Congressman Greg Casar protested with a nine-hour hunger and thirst strike on the steps of the U.S. Capitol Tuesday against Texas House Bill 2127, calling for a federal workplace heat standard.
“It destroys local protections for workers. We’ve had workers die just in the last few weeks across the State of Texas because of heat exhaustion. The government should be standing on the side of workers and supporting them.” said Casar.
The new law, which takes effect on Sept. 1, will prevent cities like San Antonio from making or enforcing local laws across broad areas of state law, including finance, insurance, labor, or employment benefits.
That means Austin and Dallas city ordinances on mandatory water breaks and any hopes of similar rules in San Antonio will be limited when the law goes into effect.
This will affect many blue-collar workers in South Texas who work at triple-digit degrees.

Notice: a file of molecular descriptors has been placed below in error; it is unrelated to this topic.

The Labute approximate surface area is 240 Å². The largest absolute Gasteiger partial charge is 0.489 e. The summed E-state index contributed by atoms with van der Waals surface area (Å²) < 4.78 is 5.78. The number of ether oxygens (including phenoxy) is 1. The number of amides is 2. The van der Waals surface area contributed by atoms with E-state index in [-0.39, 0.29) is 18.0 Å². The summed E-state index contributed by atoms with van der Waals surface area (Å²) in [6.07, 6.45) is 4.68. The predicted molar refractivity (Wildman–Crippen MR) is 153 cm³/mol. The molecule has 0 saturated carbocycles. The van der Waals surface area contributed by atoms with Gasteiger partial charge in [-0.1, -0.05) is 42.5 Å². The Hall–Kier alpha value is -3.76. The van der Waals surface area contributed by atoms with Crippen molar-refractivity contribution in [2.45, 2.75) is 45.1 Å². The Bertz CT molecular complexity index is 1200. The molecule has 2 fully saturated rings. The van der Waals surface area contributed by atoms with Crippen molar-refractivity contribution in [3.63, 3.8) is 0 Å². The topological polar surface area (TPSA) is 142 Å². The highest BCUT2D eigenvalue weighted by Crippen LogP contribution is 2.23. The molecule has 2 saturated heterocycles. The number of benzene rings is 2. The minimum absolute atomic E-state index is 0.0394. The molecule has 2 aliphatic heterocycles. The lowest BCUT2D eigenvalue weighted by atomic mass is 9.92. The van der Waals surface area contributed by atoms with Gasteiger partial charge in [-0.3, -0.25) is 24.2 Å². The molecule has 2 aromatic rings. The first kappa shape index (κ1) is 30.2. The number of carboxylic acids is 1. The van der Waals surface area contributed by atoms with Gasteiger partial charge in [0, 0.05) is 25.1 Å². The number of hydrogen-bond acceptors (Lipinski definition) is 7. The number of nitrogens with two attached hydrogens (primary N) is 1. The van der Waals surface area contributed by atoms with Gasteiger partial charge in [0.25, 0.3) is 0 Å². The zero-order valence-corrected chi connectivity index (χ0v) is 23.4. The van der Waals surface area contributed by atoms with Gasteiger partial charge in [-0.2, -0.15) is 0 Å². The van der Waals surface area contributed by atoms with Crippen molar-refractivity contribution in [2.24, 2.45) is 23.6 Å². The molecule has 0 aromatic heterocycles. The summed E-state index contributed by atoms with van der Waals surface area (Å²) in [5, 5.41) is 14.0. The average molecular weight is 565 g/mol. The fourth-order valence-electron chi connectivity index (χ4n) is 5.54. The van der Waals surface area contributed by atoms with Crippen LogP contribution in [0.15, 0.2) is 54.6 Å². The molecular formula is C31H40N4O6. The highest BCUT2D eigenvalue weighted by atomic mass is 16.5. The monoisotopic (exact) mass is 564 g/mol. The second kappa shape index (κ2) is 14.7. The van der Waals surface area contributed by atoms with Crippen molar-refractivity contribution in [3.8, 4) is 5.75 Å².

One worker, Michael Velazquez, told KSAT he drinks close to 12 bottles of water a day working outside.
“Why would they try to stop them from drinking water when it’s something that we need to obviously live? We need water to stay hydrated. We need water to keep on going throughout our day. So it shouldn’t even be an argument,” said Velazquez.
Congressman Casar’s thirst strike was in an effort to call the Biden administration and the occupational safety and Health Administration (OSHA) to implement a federal heat standard.
“We could pass this if just five Republicans signed on because I think there’s overwhelming majority support from the Democrats, and we need to accelerate the federal rulemaking process so that if four or five Republicans aren’t willing to sign on that, we get the Biden administration to do it themselves,” said Casar.